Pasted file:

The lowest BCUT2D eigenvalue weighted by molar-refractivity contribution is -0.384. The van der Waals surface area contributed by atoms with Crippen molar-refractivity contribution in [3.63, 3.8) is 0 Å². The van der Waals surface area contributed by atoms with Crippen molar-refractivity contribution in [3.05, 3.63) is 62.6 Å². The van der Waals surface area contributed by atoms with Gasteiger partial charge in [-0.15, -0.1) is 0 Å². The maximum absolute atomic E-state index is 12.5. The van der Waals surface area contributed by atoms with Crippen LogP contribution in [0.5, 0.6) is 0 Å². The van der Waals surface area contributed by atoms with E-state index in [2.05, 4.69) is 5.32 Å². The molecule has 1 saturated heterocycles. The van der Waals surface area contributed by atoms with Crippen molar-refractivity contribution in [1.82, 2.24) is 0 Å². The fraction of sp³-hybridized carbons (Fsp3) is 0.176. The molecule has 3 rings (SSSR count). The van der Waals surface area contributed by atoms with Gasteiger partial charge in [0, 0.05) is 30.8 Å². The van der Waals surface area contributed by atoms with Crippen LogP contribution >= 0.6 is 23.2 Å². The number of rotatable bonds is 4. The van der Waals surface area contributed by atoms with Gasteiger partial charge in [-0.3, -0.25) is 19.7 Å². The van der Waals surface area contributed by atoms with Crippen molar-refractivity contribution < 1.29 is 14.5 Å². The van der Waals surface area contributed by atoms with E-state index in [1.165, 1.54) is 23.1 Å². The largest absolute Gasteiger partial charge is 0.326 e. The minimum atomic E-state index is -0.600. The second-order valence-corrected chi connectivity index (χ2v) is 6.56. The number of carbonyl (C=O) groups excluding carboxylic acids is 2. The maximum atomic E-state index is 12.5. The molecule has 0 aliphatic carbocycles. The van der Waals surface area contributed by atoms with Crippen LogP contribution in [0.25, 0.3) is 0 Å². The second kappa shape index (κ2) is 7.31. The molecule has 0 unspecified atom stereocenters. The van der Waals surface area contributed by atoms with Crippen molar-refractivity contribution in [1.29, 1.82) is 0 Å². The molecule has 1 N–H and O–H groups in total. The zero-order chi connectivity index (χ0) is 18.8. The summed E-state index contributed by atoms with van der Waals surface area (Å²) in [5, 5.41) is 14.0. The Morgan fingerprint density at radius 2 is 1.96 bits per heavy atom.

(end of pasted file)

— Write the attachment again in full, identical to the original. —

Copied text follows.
The lowest BCUT2D eigenvalue weighted by molar-refractivity contribution is -0.384. The van der Waals surface area contributed by atoms with Crippen molar-refractivity contribution in [3.63, 3.8) is 0 Å². The van der Waals surface area contributed by atoms with Crippen molar-refractivity contribution in [3.05, 3.63) is 62.6 Å². The van der Waals surface area contributed by atoms with Gasteiger partial charge in [-0.15, -0.1) is 0 Å². The maximum absolute atomic E-state index is 12.5. The van der Waals surface area contributed by atoms with Crippen LogP contribution in [0.5, 0.6) is 0 Å². The van der Waals surface area contributed by atoms with E-state index in [2.05, 4.69) is 5.32 Å². The molecule has 1 saturated heterocycles. The van der Waals surface area contributed by atoms with Crippen molar-refractivity contribution in [1.82, 2.24) is 0 Å². The fraction of sp³-hybridized carbons (Fsp3) is 0.176. The molecule has 3 rings (SSSR count). The van der Waals surface area contributed by atoms with Gasteiger partial charge in [0, 0.05) is 30.8 Å². The van der Waals surface area contributed by atoms with Crippen LogP contribution >= 0.6 is 23.2 Å². The number of rotatable bonds is 4. The van der Waals surface area contributed by atoms with Gasteiger partial charge in [-0.3, -0.25) is 19.7 Å². The van der Waals surface area contributed by atoms with Crippen molar-refractivity contribution < 1.29 is 14.5 Å². The van der Waals surface area contributed by atoms with E-state index in [1.165, 1.54) is 23.1 Å². The largest absolute Gasteiger partial charge is 0.326 e. The minimum atomic E-state index is -0.600. The second-order valence-corrected chi connectivity index (χ2v) is 6.56. The number of carbonyl (C=O) groups excluding carboxylic acids is 2. The maximum atomic E-state index is 12.5. The molecule has 0 aliphatic carbocycles. The van der Waals surface area contributed by atoms with Crippen LogP contribution in [0.25, 0.3) is 0 Å². The second kappa shape index (κ2) is 7.31. The molecule has 0 unspecified atom stereocenters. The van der Waals surface area contributed by atoms with Crippen molar-refractivity contribution in [1.29, 1.82) is 0 Å². The molecule has 1 N–H and O–H groups in total. The zero-order chi connectivity index (χ0) is 18.8. The summed E-state index contributed by atoms with van der Waals surface area (Å²) in [5, 5.41) is 14.0. The Morgan fingerprint density at radius 2 is 1.96 bits per heavy atom.